A game of two halves, a half time switch from lake to river, saves the day

October 26, 2021 at 6:56 pm

A small secluded lake, that lies close to my local river, was my choice of venue this week. A flooded clay pit, that was once part of the town’s now defunct brick making heritage, the lake is very deep, with carp, tench and rudd, plus crucians on offer.

Arriving mid morning, the autumn sun was casting shadows across the surface as I set up my pole, the sight of bubbles from feeding carp further out, spurring me on to make up a sweet heavy mix of liquidised bread, ground carp pellets and strawberry flavouring. Squeezing up several firm balls of feed, I put them in over the drop off into six feet of water, my 2 gram antenna float baited with a 7 mm pellet of punched bread on the size 14 barbless hook.

Fine bubbles were soon bursting on the surface and the float was showing a interest, followed by a sink away. A typical crucian bite. I struck into nothing. How did I miss that? Leave it longer? Still missed. I went down to a 5 mm punch. A bare hook each time. Then I hooked something that rattled the line. A three inch rudd. My heart sank. Late last year I fished this lake and had a netful of decent rudd, today it seemed full of fry. Bubbles were still coming up from the feed. Something was down there. As if to encourage me, a decent carp noisily rolled on the surface only yards away to my left. I bulked my shot closer to the hook and went back to the 7 mm punch. If the micro rudd were going to nibble the bait off, at least it might give something decent a chance before they did.

As if to confirm my action, the antenna gave several dips before slowly submerging, followed by the line. Surely this time? Yes! A fight back from deep down, not a crucian, but a nice rudd. I would be happy catching these all day. It was minus it’s top lip, a sign of barbed hooks and mishandling.

Back over the feed, I missed the next bite, striking as the float submerged. Next time in, I waited for the line to begin to follow the float under again and success, a smaller rudd.

A burst of bubbles on the surface indicated a better fish, possibly a carp over the feed. I dropped the float over the top and watched the antenna disappear down a tunnel, pulling out elastic before I could strike. This was big and fast, relentlessly running to the middle, bending the pole, as I raised it to avoid losing the top two elasticated sections. Then it was gone, the elastic bringing the float back. The hook was still there. Lightly, or possibly foul hooked, there had been no bite, just a run.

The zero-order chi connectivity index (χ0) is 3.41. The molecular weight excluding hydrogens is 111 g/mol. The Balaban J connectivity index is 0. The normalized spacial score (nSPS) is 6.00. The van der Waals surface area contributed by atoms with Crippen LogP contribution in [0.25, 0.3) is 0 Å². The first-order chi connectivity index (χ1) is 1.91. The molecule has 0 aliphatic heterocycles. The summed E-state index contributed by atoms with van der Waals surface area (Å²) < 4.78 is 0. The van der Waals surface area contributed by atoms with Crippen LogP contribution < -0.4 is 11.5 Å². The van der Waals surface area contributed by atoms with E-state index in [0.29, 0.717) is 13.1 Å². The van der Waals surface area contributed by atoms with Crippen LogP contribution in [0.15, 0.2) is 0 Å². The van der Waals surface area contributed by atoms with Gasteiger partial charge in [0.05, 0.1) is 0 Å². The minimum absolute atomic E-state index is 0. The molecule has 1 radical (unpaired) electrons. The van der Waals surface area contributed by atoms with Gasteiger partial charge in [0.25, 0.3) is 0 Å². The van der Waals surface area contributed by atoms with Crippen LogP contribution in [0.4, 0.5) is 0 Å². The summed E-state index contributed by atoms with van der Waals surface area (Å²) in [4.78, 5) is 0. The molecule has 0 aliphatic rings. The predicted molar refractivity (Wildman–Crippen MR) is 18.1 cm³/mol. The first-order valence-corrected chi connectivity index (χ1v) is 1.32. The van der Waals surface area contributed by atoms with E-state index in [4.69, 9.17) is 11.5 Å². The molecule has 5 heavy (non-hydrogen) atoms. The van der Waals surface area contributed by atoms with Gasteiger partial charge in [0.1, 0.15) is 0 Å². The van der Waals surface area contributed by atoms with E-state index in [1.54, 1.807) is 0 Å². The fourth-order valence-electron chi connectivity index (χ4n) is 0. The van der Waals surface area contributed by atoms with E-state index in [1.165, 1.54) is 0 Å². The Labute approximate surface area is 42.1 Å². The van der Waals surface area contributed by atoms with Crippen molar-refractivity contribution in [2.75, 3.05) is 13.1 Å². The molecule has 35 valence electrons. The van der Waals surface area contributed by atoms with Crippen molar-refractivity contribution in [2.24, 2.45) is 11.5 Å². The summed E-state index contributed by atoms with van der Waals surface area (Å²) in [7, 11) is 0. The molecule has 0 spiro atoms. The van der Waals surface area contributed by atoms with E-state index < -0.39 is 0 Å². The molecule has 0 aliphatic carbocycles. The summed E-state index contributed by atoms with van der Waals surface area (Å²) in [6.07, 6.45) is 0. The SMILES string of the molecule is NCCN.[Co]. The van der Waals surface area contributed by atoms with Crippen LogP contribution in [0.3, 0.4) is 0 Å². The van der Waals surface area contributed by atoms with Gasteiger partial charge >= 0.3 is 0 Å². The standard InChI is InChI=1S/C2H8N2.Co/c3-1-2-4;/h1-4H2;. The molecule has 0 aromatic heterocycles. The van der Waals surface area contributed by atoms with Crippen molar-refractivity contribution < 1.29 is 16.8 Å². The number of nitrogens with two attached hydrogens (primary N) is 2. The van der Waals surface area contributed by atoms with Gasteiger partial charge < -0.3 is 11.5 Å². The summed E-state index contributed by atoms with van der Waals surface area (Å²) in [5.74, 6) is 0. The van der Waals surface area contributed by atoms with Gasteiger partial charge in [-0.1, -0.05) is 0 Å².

I decided to mix up some more feed, worried that it might bring the tiny rudd back into the swim, but it was a chance worth taking. I was right, more tiny rudd and no more carp. The weather was changing, black clouds were forming and the wind got up

The local forecast had said sunny intervals and a gentle breeze, with possible rain at 1 pm. This was a lot more than gentle and it had already started to rain. The tip of the antenna was just visible, flashing off and on in the waves, tensing up for the strike, when it failed to switch on again. Micro rudd were the culprits, throwing back several and I had decided to pack up and move the hundred yards to the river, when a slightly better rudd took the bread.

The hope of better fish to come kept me going, but when the heavens opened properly, I began packing away in earnest, completing the task in time for the sun to come out again.

The lake had kept me busy with little to show for it, landing that, what if carp, would have been different.

Within five minutes I was setting up my pole at a culvert on the river, finding a stick float rig on a winder to suit in my box. I mixed up liquidised bread, ground carp pellets and ground hemp, lightly damping them down to form lose balls, putting a couple of balls over past the middle.  There was little flow and the feed did not travel far to reach the bottom.

With a 6 mm pellet of bread on the size 14 hook, I passed 6 metres of pole out between the trees and followed the float down. Trotted a few feet, the float bobbed and sank with a small roach ready to be swung in from the top two sections.

After a few more roach, a monster gudgeon took at the point of entry, fighting like a much larger fish. It’s a shame that they don’t grow bigger.

The float moved off downstream and the elastic came out as a chub made it’s initial dash for safety.

It was a fish a chuck, the pole more efficient at hooking and playing the fish, laying the pole back parallel with the river, where my trolley stood in for a set of pole rollers, disconnecting the top two each time to bring the fish in. More balls of feed brought a positive reaction from a decent roach, that swam off with the bread. With a six foot drop from the top of the culvert and overhanging branches restricting access, netting was difficult, but necessary for this next roach.

More big gudgeon later, I was playing another quality roach, that had taken under the pole tip.

Small rudd, roach, gudgeon and chub were swinging in one a minute, making up for the frustrations of the morning, while the larger gudgeon continued to put up a fight.

There used to be a dead tree across the river here, which held some very large chub, but it is now gone, cleared by the council as a flood hazard, or actually swept away by the recent floods. More time and feed might have brought those bigger chub out, but then we are back to what ifs? After an hour, I’d run out of holes to punch again and I was ready for home.